The unthinkable has happened. The Jerry Springer Show, arguably the most controversial show in television history, has come to an end.
NBC Universal reportedly quietly cancelled it - no big fanfare, no dramatic ending, just a subtle plug-pulling. The show has been going for 27 years, during which they made over 4,000 episodes.
While it started life as a serious discussion programme, with guests like Jesse Jackson and Oliver North, the show quickly became more tabloidy and sensationalist as a way of trying to improve ratings. Soon it became the lurid, over-the-top slugfest we all know and love, and a ratings smash, at one point even beating The Oprah Winfrey Show in terms of numbers. Typical episode subjects included “My boyfriend is a girl” and “Secret mistresses confronted”, while one of the more controversial ones was “I married a horse”.
The show was frequently criticised for - well, for everything really. Encouraging violence, exploiting the mentally ill, glamorising “deviant behaviour”, and generally celebrating the lowbrow were among the most frequent criticisms of it, with various parental bodies and cultural critics denouncing it as, among other things, the worst show ever made and “everything that [was] wrong with America”.
The authenticity of both the guests and the fights was often questioned, with the former often seeming implausible and the latter pre-planned. One particular week of filming reportedly involved over 60 fights. It became a fairly common occurrence for people on stage to strip naked for no given reason, and some episodes would descend into nothing but an overexcited crowd baying for nudity and fights.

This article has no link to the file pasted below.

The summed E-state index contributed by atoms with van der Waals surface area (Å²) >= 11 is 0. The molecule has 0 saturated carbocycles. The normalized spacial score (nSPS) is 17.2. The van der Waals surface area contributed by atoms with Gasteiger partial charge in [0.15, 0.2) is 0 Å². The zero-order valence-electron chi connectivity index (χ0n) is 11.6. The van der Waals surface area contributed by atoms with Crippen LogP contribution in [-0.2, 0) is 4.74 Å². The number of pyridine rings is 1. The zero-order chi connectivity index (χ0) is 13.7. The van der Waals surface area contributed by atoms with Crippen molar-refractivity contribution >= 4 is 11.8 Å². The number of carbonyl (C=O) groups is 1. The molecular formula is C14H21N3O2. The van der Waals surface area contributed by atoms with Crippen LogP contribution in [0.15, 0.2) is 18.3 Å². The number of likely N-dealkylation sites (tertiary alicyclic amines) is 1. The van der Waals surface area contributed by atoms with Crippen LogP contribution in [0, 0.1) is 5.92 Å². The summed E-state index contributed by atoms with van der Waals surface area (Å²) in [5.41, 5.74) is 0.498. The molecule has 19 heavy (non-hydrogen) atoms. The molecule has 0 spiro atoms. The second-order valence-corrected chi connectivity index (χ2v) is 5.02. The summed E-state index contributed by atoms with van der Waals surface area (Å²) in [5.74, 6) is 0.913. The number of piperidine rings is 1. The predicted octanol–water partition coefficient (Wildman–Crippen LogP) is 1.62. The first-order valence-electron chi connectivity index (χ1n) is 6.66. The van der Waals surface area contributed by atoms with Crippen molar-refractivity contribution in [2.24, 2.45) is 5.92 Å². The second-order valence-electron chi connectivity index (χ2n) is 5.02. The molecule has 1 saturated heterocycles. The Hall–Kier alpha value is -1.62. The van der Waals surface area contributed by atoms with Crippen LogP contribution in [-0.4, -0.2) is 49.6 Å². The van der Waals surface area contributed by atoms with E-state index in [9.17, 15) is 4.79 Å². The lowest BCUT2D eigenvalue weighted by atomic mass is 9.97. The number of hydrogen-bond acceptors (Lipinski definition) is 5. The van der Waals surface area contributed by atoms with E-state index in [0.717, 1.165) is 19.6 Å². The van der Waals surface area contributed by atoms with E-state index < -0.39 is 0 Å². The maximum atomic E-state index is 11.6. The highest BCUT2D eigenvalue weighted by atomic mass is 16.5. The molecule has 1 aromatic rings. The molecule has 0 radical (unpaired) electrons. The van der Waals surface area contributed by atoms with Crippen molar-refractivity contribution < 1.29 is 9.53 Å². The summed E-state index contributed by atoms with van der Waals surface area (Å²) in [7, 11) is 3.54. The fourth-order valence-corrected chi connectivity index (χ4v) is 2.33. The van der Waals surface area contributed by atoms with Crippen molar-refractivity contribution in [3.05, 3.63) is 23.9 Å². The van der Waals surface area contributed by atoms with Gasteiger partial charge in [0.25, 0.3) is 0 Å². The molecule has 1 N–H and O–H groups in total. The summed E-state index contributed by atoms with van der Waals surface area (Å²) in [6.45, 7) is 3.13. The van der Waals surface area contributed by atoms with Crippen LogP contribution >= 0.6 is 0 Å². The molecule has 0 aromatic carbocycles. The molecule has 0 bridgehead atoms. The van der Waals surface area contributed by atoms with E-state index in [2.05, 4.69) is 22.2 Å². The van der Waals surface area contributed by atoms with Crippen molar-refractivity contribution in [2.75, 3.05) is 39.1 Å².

Every episode ended with Springer attempting to make sense of it all and round everything off with a “Final Thought”, a sometimes quasi-profound, a sometimes gleefully inconclusive wrap-up that always finished with his mantra, “Look after yourself, and each other”.
Some fun facts about Jerry Springer
He’s a Londoner! He was born in Highgate Tube. Like, in the station, while it was being used as a shelter during German bombing raids in World War Two. What seems kind of nuts about that is that people referred to the Germans as “Gerry”, yet Springer’s family decided to name him that. His full first name is Gerald.
He hates his show! In 2000, Springer told Reuters: “I would never watch my show. I’m not interested in it. It’s not aimed towards me. This is just a silly show.”
He’s good at being himself! Springer has appeared in loads of movies and TV shows as himself, including Sabrina The Teenage Witch, Austin Powers: The Spy Who Shagged Me, Domino, The X-Files, Roseanne and The Love Boat.
Despite its cancellation being more of a whimper than a bang, the impact of Springer can’t really be overstated. It pulled down the wall between viewer and participant, and showed that anyone could have their fifteen minutes of fame, that everyone was in some way interesting, even if only when shirtless and yelling. Someone could definitely get a 2:1-level Media Studies dissertation showing the direct link between Jerry Springer and the Love Island era.
It won’t be mourned as a show, and its glory days, such as they ever were, were definitely a fair while ago, but as a cultural artefact, it’s fascinating. It’ll be repeated forever, and Springer will surely find his way back onto screens in some form (he’s said he’s too bad at golf to ever retire), but The Jerry Springer Show is no more. Life as we know it will never be the same.